Rebecca Murray’s “‘The Counselor’ Review” Induces Nostalgia, Time Travel
By Eugenius Antonius, Senior Critic
There is an air of familiarity about Rebecca Murray’s “The Counselor’ Movie Review, as well as a hint of deja vu. It is the medical equivalent of a textual aphrodisiac—without the side effects.
If home is a concept, and introspection the key to the door, Murray is the locksmith. She wields the uncanny ability to level critique such that it feels like a warm summer breeze. With every syllable, her descriptions, metaphors and anecdotes playfully convey her message, without sacrificing the slightest pertinent detail in the process. It’s truly a thing of beauty that audiences will cherish for years to come.
As they embed themselves in the passages, the reader will no doubt feel like they’ve been here before. An air of familiarity abounds; a smell, a warmth. Almost like being a kid again. Murray has a knack of making one feel like they’ve known her forever. Even from the first paragraph, the author invites you in, offers you a warm drink and a seat by the fireplace while she cooks up her lyrical stew. The words fill the body and soothe the spirit like a lullaby, making one wistful of days long past before drifting off into a sound slumber.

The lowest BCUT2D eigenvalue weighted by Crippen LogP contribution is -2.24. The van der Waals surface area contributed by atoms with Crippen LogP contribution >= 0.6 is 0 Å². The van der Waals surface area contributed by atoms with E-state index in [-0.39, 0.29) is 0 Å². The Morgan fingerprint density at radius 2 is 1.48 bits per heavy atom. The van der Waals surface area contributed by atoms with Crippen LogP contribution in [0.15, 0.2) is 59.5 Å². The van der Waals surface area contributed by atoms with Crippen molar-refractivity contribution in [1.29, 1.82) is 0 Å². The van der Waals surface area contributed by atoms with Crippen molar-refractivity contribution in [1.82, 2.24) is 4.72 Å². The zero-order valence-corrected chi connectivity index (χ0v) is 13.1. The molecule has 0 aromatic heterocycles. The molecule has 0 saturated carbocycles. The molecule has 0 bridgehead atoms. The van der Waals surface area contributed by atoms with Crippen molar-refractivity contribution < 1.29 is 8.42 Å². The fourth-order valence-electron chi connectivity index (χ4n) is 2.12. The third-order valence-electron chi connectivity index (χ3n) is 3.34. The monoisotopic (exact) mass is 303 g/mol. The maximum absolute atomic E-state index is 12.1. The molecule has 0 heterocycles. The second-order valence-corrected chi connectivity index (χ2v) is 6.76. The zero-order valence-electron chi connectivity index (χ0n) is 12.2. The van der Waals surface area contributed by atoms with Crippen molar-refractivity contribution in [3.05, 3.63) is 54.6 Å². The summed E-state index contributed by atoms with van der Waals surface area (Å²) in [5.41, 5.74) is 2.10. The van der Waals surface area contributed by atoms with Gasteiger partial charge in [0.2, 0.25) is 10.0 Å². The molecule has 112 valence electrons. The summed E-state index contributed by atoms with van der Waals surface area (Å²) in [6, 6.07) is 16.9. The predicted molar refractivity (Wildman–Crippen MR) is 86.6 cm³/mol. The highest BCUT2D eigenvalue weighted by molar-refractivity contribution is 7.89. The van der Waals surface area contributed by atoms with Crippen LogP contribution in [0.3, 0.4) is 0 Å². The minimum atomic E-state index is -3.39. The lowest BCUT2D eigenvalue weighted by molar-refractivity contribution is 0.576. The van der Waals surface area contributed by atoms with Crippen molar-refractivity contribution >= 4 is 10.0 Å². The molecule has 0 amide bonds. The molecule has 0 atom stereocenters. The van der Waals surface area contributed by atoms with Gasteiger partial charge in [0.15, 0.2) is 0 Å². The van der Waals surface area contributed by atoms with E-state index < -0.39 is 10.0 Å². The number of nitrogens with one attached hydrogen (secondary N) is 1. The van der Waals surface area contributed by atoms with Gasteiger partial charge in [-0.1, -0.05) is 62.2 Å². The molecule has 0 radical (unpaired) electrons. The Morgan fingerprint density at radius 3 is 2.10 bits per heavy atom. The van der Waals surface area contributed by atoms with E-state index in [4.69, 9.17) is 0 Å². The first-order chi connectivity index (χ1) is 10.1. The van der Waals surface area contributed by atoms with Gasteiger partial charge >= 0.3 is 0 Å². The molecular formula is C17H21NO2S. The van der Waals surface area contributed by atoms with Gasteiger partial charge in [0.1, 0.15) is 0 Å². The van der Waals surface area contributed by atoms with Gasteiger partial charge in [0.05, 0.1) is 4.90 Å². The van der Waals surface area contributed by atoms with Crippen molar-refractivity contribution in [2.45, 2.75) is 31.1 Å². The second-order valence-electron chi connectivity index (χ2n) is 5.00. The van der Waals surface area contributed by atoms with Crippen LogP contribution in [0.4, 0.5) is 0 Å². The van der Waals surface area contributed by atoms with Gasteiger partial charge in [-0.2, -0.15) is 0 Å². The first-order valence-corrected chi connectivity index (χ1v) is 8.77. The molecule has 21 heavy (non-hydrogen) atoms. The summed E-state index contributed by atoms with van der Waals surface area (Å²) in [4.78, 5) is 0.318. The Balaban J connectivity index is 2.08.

“Going home” is a yearning that starts at birth and continues throughout life. Sadly, it is both a metaphysical and metaphorical impracticability. It’s clear from her work that Rebecca Murray understands this well. So in lieu of the reader’s inability to go home, the author does the next best thing: she brings home to the reader.